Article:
Plumbing with Passion in Fallujah

How a short vocational training programme has changed Suhaib’s life

May 28, 2024

Suhaib fixes some pipe work at the current building site he is working at in Fallujah.

Photo credit: UNDP Iraq 2024

Fallujah, Al Anbar - Every morning, Suhaib Rasme Ahmed, woke up praying there would be work for him to do on different construction sites in the city. 

The 25-year-old had been working as a day labourer in Fallujah for as long as he can remember, earning 25,000 IQD (app. $17) in daily wages to take care of his elderly parents who he lives with. 

Recently, however, luck smiled on him when he was selected to take part in a vocational training course by the United Nations Development Programme (UNDP) and its partner, Human Appeal.

The course, tailored to empower returnees, former displaced individuals, and community members, offered Suhaib a chance to hone his skills in plumbing

“I jumped at this opportunity because it was my one chance to get a steady income,” Suhaib shared with a small smile lighting his face. The modest stipend of $15 (21,750 IQD) provided during the training ensured Suhaib could continue supporting his family.

With training from seasoned professionals at the local vocational training institute, Suhaib emerged as a skilled plumber. 

Suhaib (left) with Wisam (right) at their current building site in Fallujah.

Photo credit: UNDP Iraq 2024

The training came with a job placement at Wisam Yassin Muklif’s plumbing workshop, where Suhaib got a few days of orientation before he was charged with taking on plumbing duties for an entire house. 

“It simplifies my work when I receive trained individuals. I give them basic orientation and they start working immediately. Suhaib has been with us for nearly two months and is already a team leader,” Wisam shared.

He added that having trained plumbers enabled him to work on more houses in the Al Zuhair Compound, a new development with over 3000 private residences emerging on the outskirts of Fallujah town. With Suhaib on board, he has expanded to two teams, with three plumbers each– Suhaib leads the second group. 

A plumbing toolkit offered to Suhaib at the end of the training enabled him to start working immediately – allowing him to secure opportunities outside Wisam’s workshop. 

“I was recently offered some work to do the plumbing on a house outside the estate, which paid me 75,000 IQD (app. $52),” Suhaib shared excitedly. A significant increase from 50,000 IQD (app. $34) which he earns per day at the compound. 

With a more stable income, Suhaib can now dream of a better future. 

Photo credit: UNDP Iraq 2024
Photo credit: UNDP Iraq 2024

Suhaib's story represents a larger narrative unfolding in Fallujah and in many areas of return in Iraq – a story of reconciliation and rebuilding. Both Suhaib and Wisam were displaced from their homes – living in Baghdad for a couple of years before returning to Fallujah. Now that peace has returned, their interest is in getting their lives back on course.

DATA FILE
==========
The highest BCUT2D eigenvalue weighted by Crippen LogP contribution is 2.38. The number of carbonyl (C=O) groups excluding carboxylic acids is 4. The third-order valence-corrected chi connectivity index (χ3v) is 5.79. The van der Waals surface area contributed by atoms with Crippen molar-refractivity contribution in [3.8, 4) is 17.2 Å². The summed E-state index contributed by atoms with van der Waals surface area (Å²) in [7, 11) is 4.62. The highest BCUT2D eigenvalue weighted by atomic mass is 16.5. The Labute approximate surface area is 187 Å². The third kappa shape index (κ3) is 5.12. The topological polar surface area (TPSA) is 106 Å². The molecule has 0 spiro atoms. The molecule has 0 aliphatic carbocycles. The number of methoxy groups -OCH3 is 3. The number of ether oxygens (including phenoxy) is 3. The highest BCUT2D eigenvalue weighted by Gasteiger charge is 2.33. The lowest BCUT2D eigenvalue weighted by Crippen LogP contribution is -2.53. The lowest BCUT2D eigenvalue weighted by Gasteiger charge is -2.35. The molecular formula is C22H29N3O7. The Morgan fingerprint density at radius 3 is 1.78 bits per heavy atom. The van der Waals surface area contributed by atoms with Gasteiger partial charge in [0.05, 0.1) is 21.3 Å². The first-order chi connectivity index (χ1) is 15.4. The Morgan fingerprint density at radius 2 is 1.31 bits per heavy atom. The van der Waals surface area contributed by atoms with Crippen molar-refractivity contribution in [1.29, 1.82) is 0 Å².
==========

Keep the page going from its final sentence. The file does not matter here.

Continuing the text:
“Acceptance has become commonplace, and sensitivity has reduced, It's not like before,” Wisam remarked. Further emphasizing, that for him, skills were more important than an individual’s past since what he needs right now are skilled workers. 

According to assessments conducted by Human Appeal before the project started, vocational trades provided the most employment opportunities for young people, yet only a few expressed interest in them. It is for precisely that reason that workshop owners, like Wisam, are eager to partner with the project to provide job placements for trainees. This collaboration has supported efforts to promote reintegration and acceptance while addressing the economic needs of the communities. 

Ammar Mahmoud, the Director of the Organisations Department in the Fallujah Mayor’s office (pictured left) stressed the importance of such initiatives for restoring the local economy and fostering peaceful reintegration. 

“We are happy that UNDP and different organisations are promoting these activities as they encourage returnee acceptance in the communities, particularly for widows who are increasingly seen as innocent victims,” he said. Adding that with the growing construction sector, every addition to its manpower creates employment and fosters peace. 

For UNDP, this is the start of a new and peaceful Iraq where communities work together towards sustainable development.

About this initiative 

Through its Community-Based Reconciliation and Reintegration in Iraq (C2RI) project – a part of its Social Cohesion Programme, UNDP is working with partners Human Appeal to promote return, reintegration, and social cohesion in Iraq’s areas of return. Implemented in Kirkuk, Diyala, and Anbar Governates, the C2RI project has already impacted 170 beneficiaries, including 82 women across all the Governorates. 

With a target of reaching 9000 individuals in 2024, these efforts, supported by UNDP's Funding Window for Peacebuilding, are instrumental in laying the foundation for a peaceful and socially cohesive Iraqi society as the country embarks on its sustainable development journey.